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Big Bay ratings
Quality on a good day: 3.8
Consistency of Surf: 3.6
Difficulty Level: 2.8
Wind and Kite Surfing: 4.6
Crowds: 2.0

Overall: 4.0

See all 18 ratings

Based on 9 votes. Vote


Surf Report Feed

Big Bay Swell Statistics, March: All Swell – Any Wind

This chart illustrates the range of swells directed at Big Bay through an average March and is based upon 2964 NWW3 model predictions since 2007 (values every 3 hours). The wave model does not forecast wind and surf right at the coastline so we have chosen the most applicable grid node based on what we know about Big Bay, and at Big Bay the best grid node is 48 km away (30 miles).

The rose diagram illustrates the distribution of swell sizes and swell direction, while the graph at the bottom shows the same thing without direction information. Five colours show increasing wave sizes. The smallest swells, less than 0.5m (1.5 feet), high are coloured blue. These happened only 6% of the time. Green and yellow show increasing swell sizes and largest swells greater than >3m (>10ft) are shown in red. In both graphs, the area of any colour is proportional to how commonly that size swell occurs.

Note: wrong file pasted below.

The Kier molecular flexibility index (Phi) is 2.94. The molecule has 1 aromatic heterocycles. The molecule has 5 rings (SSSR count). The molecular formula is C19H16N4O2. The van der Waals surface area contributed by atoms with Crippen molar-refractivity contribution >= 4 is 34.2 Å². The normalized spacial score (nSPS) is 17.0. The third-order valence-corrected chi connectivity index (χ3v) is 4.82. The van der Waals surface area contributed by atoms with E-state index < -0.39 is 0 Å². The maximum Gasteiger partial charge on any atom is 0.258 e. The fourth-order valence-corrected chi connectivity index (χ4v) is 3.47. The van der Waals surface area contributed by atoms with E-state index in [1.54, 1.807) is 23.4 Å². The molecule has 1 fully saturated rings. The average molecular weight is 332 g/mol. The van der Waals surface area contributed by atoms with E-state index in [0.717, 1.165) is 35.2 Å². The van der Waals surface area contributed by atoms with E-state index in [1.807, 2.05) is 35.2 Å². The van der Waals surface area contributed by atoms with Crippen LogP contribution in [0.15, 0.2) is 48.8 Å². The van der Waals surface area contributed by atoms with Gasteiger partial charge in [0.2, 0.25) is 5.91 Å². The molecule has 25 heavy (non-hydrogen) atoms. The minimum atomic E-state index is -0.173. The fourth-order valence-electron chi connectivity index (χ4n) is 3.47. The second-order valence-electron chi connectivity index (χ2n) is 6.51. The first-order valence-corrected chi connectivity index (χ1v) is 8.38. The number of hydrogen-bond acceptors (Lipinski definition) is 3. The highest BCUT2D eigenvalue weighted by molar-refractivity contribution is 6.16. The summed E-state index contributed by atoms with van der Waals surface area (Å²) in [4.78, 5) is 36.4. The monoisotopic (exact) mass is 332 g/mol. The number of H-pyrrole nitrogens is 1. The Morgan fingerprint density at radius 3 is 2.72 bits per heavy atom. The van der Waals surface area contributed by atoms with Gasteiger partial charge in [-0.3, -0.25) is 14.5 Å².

The diagram implies that the prevailing swell direction, shown by the largest spokes, was SW, whereas the the most common wind blows from the S. Because the wave model grid is offshore, sometimes a strong offshore wind blows largest waves away from Big Bay and away from the coast. We lump these in with the no surf category of the bar chart. To simplify things we don't show these in the rose diagram. Because wind determines whether or not waves are good for surfing at Big Bay, you can load a different image that shows only the swells that were expected to coincide with glassy or offshore wind conditions. In a typical March, swells large enough to cause clean enough to surf waves at Big Bay run for about 94% of the time.

IMPORTANT: Beta version feature! Swell heights are open water values from NWW3. There is no attempt to model near-shore effects. Coastal wave heights will generally be less, especially if the break does not have unobstructed exposure to the open ocean.